If you're counting, this is the fifth collar bone injury we have had in this house. Life with boys?
With the injury and all I thought this was a good time to go back and read about Ashton's other collar bone catastrophes. What I found was a picture of my punkin-head that made me all weird on my insides. My baby. Where did he go? I want to crawl in this picture and hold him tight...except he would scream...because his collar bone was broken.
What's written below was originally posted on October of 2007.
Last night, we were awakened by a screaming child in the hallway.
Ashton stood there, stiff as a board, head down, arms drawn tightly to his chest…loud shrieks coming from his tiny petrified frame.
He could not move his neck.
He would not stop crying.
Because I had just watched House before going to bed, I was positive he had meningitis.
We did what any reasonable person would do.
We called our doctor in the middle of the night and woke him up to see if Ashton was going to die.
He said no.
Ashton said he did not fall out of his bed.
So maybe these neck cramps were simply the result of sleeping all founky in his bed or something.
We laid him down on the floor in our room.
Every time we touched him he screamed…loudly. Like a pterodactyl.
He laid there with Aaron until about 3:00 a.m.
I’m not sure any of us actually slept, because Ashton did not stop crying.
Then, Ashton said he wanted in bed with mama.
We put him in bed between us…same scenario.
Lots of crying…lots of dinosaur bird screaming.
At 5:00 a.m. we finally realized that Ashton MUST have fallen out of his bed. This meant, the damage was probably far greater than a crick in his neck.
The only time he moved his arm was to point across the room and say, "I want you to go over there."
This was his way of telling us to stop touching him.
We were sure something was broken.
Aaron loaded him up and off they went to the ER.
They got home at 8 a.m.
Ashton had fractured his collar bone.
They drugged him good, so he slept almost all day.
Now here’s the dilemma we are faced with this wonderful evening.
Of all the apparel someone should choose to break their collar bone in, these pajamas would never be top choice.
Ashton can’t lift his arms.
He can barely move them at all.
These are the ever-popular pajamas made for kids these days…you know the ones that are the size of panty hose?
Without arms inside them, the material where the arms go looks the same size as Barbie socks.
How arms fit in them, I don’t know.
This phenomenon should be studied like Stonehenge.
I also don't know how Barbie sock pajamas keep your kids from bursting into flames.
It's a mystery.
So here we have Ashton….
Broken boned, Ashton.
In pajamas that are not bath conducive.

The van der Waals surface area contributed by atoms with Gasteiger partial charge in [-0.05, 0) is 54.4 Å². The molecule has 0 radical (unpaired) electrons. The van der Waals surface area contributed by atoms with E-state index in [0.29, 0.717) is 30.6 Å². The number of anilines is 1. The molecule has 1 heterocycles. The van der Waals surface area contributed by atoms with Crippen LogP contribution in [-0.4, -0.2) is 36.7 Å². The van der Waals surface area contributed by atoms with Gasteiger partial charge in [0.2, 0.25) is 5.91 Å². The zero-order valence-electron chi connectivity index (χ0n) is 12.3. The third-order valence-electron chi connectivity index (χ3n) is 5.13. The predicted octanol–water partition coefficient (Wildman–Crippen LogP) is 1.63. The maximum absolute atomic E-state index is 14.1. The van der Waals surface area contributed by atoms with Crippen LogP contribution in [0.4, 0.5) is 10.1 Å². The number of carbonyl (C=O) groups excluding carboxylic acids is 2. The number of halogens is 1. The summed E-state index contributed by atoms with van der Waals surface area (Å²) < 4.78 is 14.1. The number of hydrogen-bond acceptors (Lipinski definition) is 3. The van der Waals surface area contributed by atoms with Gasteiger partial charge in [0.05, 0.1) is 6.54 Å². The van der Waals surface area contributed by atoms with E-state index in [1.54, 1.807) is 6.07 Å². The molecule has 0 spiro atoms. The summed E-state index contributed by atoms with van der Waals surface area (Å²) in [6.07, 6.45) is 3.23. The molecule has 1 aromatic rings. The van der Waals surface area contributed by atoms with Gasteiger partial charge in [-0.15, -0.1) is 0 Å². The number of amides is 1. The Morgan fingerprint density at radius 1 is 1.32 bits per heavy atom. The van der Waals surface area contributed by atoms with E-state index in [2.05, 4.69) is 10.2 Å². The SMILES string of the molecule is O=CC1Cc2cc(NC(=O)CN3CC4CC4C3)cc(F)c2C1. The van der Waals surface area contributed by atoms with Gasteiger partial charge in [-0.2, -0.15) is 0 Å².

Yet Ashton unfortunately happens to be VERY sweaty and nasty from being at the hospital and in the bed doped up on codeine all day today.
We need these pajamas off.
To make matters worse, these are Ashton’s FAVORITE pajamas.
His absolute favorite.
I knew this was going to be an issue at about 3 this morning.
These pj’s will eventually have to come off…but how?
Aaron and I had a little pow wow about how to get our boy naked.
We could get the pajamas off two ways...
1. Remove them the normal way, moving his arm, causing him incredible pain. Cue loud screaming.
2. Cut them off with scissors.
We decided this was one of the best examples of a lose lose situation, if we ever saw one.
Ashton would react to both choices with hysterics.
Either way…major screaming and sadness.
We broke huddle, confronted the boy and tested our theory.
I said, “Ashton, do you want me to take your pajamas off the regular way…and hurt your arm while I’m doing it…or do you want me to cut your shirt off your body with scissors, but not hurt your arm at all.”
He looked at us like we asked him if he thought it would be ok to chop his legs off.
He simply said, wide eyed, “I don’t like this.”
Aaron’s idea was different.
He says to Ashton, “Do you want to take a bath with your pajamas on?”
We had not discussed this option in our meeting. Aaron was flying solo on this one...thinking on his toes.
Now both Ashton and Ashton’s mom stared back at Aaron like he had lost his mind.
Aaron defended his plan saying, “He will eventually dry. We could lay him on a towel and keep him warm somehow until he dried out.”
Oh heavens. We need some parenting classes.
I reminded Aaron that the pajamas would eventually have to come off our baby boy, some time before his arm healed.
We needed to regroup.
Then my brilliant husband came up with plan C.
Aaron says to our sad son, “What if I get you some new pajamas?”
Ashton liked this.
However, since I have been given the gift of telepathy…a rare ability only mothers have to listen to their children think…I sat there, staring at Aaron, anticipating Ashton’s response.
Sure Ashton thought getting him new pajamas was a good idea.
It WAS a good idea.
However, I knew our smart little son would never agree to these terms until the goods were already delivered.
He’s just too brilliant for that.
He looked at his daddy, who had just gotten out of the shower and was only wearing shorts and said, in his sweet Ashton voice…
“I want you to get dressed.”
This means…”Go get the pajamas…now…and let me see them…and then we’ll talk.”
Aaron sat there staring at his clever boy and said, “Ok. I’ll go. All crippled children should get what they want.”
That’s why Aaron is the best dad ever.
He’s at the store right now buying a bed rail and racecar pajamas.
We’ll let you know tonight, how the bath time saga staring a boy and his broken bone turns out.
In moments, we’ll be cutting up pajamas.
Ashton got us to agree to cut out the motorcycle so he could keep it forever.
This was after Aaron suggested that we cut his favorite pajama shirt right up the middle and make it into a jacket....or a vest.
Ashton was not impressed.